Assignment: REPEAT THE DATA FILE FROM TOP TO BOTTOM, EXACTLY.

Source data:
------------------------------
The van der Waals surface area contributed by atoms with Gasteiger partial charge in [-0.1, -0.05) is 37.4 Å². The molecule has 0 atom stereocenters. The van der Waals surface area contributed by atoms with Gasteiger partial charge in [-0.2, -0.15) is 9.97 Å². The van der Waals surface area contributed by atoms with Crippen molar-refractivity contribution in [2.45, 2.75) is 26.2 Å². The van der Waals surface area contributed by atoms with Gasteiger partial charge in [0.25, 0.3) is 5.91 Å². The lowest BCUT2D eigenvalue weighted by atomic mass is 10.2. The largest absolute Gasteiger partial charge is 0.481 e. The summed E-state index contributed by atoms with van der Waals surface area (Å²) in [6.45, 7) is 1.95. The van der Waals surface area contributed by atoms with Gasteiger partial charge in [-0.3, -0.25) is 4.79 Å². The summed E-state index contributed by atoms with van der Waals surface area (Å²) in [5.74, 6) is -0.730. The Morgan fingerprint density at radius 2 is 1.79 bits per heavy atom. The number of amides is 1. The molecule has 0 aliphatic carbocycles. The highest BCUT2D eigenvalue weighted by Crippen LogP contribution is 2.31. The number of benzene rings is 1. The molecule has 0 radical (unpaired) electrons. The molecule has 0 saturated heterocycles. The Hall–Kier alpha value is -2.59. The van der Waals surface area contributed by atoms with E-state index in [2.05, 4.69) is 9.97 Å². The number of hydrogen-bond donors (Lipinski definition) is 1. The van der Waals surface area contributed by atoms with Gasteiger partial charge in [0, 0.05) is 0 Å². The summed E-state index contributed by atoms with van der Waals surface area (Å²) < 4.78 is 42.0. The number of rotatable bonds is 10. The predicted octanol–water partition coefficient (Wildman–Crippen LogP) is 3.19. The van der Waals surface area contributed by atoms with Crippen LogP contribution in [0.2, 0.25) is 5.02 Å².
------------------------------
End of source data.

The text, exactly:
The van der Waals surface area contributed by atoms with Gasteiger partial charge in [-0.1, -0.05) is 37.4 Å². The molecule has 0 atom stereocenters. The van der Waals surface area contributed by atoms with Gasteiger partial charge in [-0.2, -0.15) is 9.97 Å². The van der Waals surface area contributed by atoms with Crippen molar-refractivity contribution in [2.45, 2.75) is 26.2 Å². The van der Waals surface area contributed by atoms with Gasteiger partial charge in [0.25, 0.3) is 5.91 Å². The lowest BCUT2D eigenvalue weighted by atomic mass is 10.2. The largest absolute Gasteiger partial charge is 0.481 e. The summed E-state index contributed by atoms with van der Waals surface area (Å²) in [6.45, 7) is 1.95. The van der Waals surface area contributed by atoms with Gasteiger partial charge in [-0.3, -0.25) is 4.79 Å². The summed E-state index contributed by atoms with van der Waals surface area (Å²) in [5.74, 6) is -0.730. The Morgan fingerprint density at radius 2 is 1.79 bits per heavy atom. The number of amides is 1. The molecule has 0 aliphatic carbocycles. The highest BCUT2D eigenvalue weighted by Crippen LogP contribution is 2.31. The number of benzene rings is 1. The molecule has 0 radical (unpaired) electrons. The molecule has 0 saturated heterocycles. The Hall–Kier alpha value is -2.59. The van der Waals surface area contributed by atoms with E-state index in [2.05, 4.69) is 9.97 Å². The number of hydrogen-bond donors (Lipinski definition) is 1. The van der Waals surface area contributed by atoms with Gasteiger partial charge in [0, 0.05) is 0 Å². The summed E-state index contributed by atoms with van der Waals surface area (Å²) < 4.78 is 42.0. The number of rotatable bonds is 10. The predicted octanol–water partition coefficient (Wildman–Crippen LogP) is 3.19. The van der Waals surface area contributed by atoms with Crippen LogP contribution in [0.2, 0.25) is 5.02 Å².